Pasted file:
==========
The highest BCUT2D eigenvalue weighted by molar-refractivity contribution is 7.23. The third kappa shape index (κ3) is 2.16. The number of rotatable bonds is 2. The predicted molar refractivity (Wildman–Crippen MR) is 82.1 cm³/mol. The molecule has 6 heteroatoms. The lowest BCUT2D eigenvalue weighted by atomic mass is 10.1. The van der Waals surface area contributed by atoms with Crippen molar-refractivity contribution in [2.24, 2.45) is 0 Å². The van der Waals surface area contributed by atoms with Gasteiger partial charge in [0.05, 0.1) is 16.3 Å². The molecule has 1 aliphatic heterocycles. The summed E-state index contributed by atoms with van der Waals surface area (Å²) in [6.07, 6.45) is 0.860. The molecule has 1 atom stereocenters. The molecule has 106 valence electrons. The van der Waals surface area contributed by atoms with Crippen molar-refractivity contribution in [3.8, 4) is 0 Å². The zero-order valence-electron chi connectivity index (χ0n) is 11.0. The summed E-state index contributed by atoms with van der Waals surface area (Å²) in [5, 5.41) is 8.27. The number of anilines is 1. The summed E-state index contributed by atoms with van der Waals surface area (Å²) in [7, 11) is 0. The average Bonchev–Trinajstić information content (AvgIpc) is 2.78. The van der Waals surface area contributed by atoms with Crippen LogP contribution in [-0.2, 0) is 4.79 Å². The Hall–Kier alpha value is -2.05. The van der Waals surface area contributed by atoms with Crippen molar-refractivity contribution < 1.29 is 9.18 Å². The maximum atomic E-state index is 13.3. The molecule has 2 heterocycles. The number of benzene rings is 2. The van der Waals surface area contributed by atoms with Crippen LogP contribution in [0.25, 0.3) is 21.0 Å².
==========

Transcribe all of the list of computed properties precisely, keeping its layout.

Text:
The highest BCUT2D eigenvalue weighted by molar-refractivity contribution is 7.23. The third kappa shape index (κ3) is 2.16. The number of rotatable bonds is 2. The predicted molar refractivity (Wildman–Crippen MR) is 82.1 cm³/mol. The molecule has 6 heteroatoms. The lowest BCUT2D eigenvalue weighted by atomic mass is 10.1. The van der Waals surface area contributed by atoms with Crippen molar-refractivity contribution in [2.24, 2.45) is 0 Å². The van der Waals surface area contributed by atoms with Gasteiger partial charge in [0.05, 0.1) is 16.3 Å². The molecule has 1 aliphatic heterocycles. The summed E-state index contributed by atoms with van der Waals surface area (Å²) in [6.07, 6.45) is 0.860. The molecule has 1 atom stereocenters. The molecule has 106 valence electrons. The van der Waals surface area contributed by atoms with Crippen molar-refractivity contribution in [3.8, 4) is 0 Å². The zero-order valence-electron chi connectivity index (χ0n) is 11.0. The summed E-state index contributed by atoms with van der Waals surface area (Å²) in [5, 5.41) is 8.27. The number of anilines is 1. The summed E-state index contributed by atoms with van der Waals surface area (Å²) in [7, 11) is 0. The average Bonchev–Trinajstić information content (AvgIpc) is 2.78. The van der Waals surface area contributed by atoms with Crippen LogP contribution in [-0.2, 0) is 4.79 Å². The Hall–Kier alpha value is -2.05. The van der Waals surface area contributed by atoms with Crippen molar-refractivity contribution < 1.29 is 9.18 Å². The maximum atomic E-state index is 13.3. The molecule has 2 heterocycles. The number of benzene rings is 2. The van der Waals surface area contributed by atoms with Crippen LogP contribution in [0.25, 0.3) is 21.0 Å².